Matin R.N.,Stoke Mandeville Hospital | Szlosarek P.,Barts Cancer Institute | McGregor J.M.,Center for Cutaneous Research | Cerio R.,Blizard Institute | Harwood C.A.,Center for Cutaneous Research
Clinical and Experimental Dermatology | Year: 2013

An increased frequency of renal carcinoma in men with melanoma has been reported in population based-studies. We report the clinicopathological findings of five cases of synchronous renal cell carcinoma (RCC), identified after routine radiological staging for cutaneous malignant melanoma (MM) between October 2006 and October 2008. The five patients (three men and two women, with a mean age of 62.4 years), presented with six melanomas of varying subtypes. The mean Breslow thickness was 1.87 mm. There was no family history of cancer in any of the cases. Routine radiological staging identified a mass arising from the left kidney in three cases and the right kidney in two cases. All patients underwent radical nephrectomy, and histology in each case confirmed RCC of the clear-cell subtype. Mean follow-up was 3 years. Although the simultaneous occurrence of RCC and MM may be coincidental, there are several plausible aetiological links. Further analysis of the synchronous occurrence of MM and renal cancer may provide therapeutic insights into these two important tumours. © The Author(s). CED © 2012 British Association of Dermatologists.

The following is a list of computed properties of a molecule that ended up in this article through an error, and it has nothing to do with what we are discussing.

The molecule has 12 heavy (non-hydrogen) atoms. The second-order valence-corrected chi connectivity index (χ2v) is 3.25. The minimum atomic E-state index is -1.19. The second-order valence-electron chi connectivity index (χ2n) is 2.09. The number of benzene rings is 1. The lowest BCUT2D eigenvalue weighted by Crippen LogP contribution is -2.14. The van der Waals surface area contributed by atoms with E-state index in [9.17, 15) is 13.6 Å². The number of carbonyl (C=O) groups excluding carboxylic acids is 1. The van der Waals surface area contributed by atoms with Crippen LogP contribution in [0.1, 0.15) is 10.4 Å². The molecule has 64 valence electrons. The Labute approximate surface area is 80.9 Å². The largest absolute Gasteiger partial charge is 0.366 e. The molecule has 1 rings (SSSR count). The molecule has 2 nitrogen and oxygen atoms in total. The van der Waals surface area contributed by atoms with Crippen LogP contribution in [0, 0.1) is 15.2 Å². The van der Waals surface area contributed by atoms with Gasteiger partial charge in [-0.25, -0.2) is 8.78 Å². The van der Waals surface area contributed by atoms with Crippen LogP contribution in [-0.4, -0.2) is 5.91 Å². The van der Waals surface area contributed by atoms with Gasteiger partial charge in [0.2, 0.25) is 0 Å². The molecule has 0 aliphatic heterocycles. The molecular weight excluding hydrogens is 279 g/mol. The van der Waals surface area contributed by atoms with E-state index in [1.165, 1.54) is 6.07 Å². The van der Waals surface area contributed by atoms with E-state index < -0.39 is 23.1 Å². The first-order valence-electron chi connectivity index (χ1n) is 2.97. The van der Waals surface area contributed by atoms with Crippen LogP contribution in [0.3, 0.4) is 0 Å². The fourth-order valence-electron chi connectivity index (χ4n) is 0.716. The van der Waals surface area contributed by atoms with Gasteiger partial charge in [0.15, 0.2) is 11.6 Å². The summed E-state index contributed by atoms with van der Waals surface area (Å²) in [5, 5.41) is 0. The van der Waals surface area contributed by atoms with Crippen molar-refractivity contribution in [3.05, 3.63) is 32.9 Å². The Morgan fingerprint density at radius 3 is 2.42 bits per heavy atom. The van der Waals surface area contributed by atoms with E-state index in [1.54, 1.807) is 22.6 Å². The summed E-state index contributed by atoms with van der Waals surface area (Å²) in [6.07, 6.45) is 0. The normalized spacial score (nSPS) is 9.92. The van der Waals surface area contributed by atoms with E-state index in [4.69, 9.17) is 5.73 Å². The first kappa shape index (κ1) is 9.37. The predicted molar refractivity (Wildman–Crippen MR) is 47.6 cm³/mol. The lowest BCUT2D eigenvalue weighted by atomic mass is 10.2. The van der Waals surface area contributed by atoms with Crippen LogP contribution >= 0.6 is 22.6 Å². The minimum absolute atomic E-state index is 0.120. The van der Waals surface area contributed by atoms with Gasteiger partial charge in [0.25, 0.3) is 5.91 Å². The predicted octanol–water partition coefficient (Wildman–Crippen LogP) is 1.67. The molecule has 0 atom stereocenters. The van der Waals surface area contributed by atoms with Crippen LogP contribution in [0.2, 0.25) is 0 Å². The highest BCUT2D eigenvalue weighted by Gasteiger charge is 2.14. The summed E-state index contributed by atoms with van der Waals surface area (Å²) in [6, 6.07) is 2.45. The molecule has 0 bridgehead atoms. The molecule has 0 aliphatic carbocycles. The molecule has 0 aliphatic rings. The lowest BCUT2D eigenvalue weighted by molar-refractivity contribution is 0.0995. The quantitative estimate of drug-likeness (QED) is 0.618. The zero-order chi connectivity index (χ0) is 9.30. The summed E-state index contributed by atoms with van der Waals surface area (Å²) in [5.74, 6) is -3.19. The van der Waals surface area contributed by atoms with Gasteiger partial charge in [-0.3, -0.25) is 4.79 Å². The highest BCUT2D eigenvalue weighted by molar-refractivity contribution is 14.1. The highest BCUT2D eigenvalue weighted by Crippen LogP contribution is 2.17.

Ruge F.,University of Cardiff | Glavini A.,University of Cardiff | Gallimore A.M.,University of Cardiff | Richards H.E.,University of Cardiff | And 4 more authors.
Journal of Investigative Dermatology | Year: 2011

Defolliculated (Gsdma3 Dfl /) mice have a hair loss phenotype that involves an aberrant hair cycle, altered sebaceous gland differentiation with reduced sebum production, chronic inflammation, and ultimately the loss of the hair follicle. Hair loss in these mice is similar to that seen in primary cicatricial, or scarring alopecias in which immune targeting of hair follicle stem cells has been proposed as a key factor resulting in permanent hair follicle destruction. In this study we examine the mechanism of hair loss in GsdmA3 Dfl / mice. Aberrant expression patterns of stem cell markers during the hair cycle, in addition to aberrant behavior of the melanocytes leading to ectopic pigmentation of the hair follicle and epidermis, indicated the stem cell niche was not maintained. An autoimmune mechanism was excluded by crossing the mice with rag1/ mice. However, large numbers of macrophages and increased expression of ICAM-1 were still present and may be involved either directly or indirectly in the hair loss. Reverse transcriptase-PCR (RT-PCR) and immunohistochemistry of sebaceous gland differentiation markers revealed reduced peroxisome proliferator-activated receptor-γ (PPARγ), a potential cause of reduced sebum production, as well as the potential involvement of the innate immune system in the hair loss. As reduced PPARγ expression has recently been implicated as a cause for lichen planopilaris, these mice may be useful for testing therapies. © 2011 The Society for Investigative Dermatology.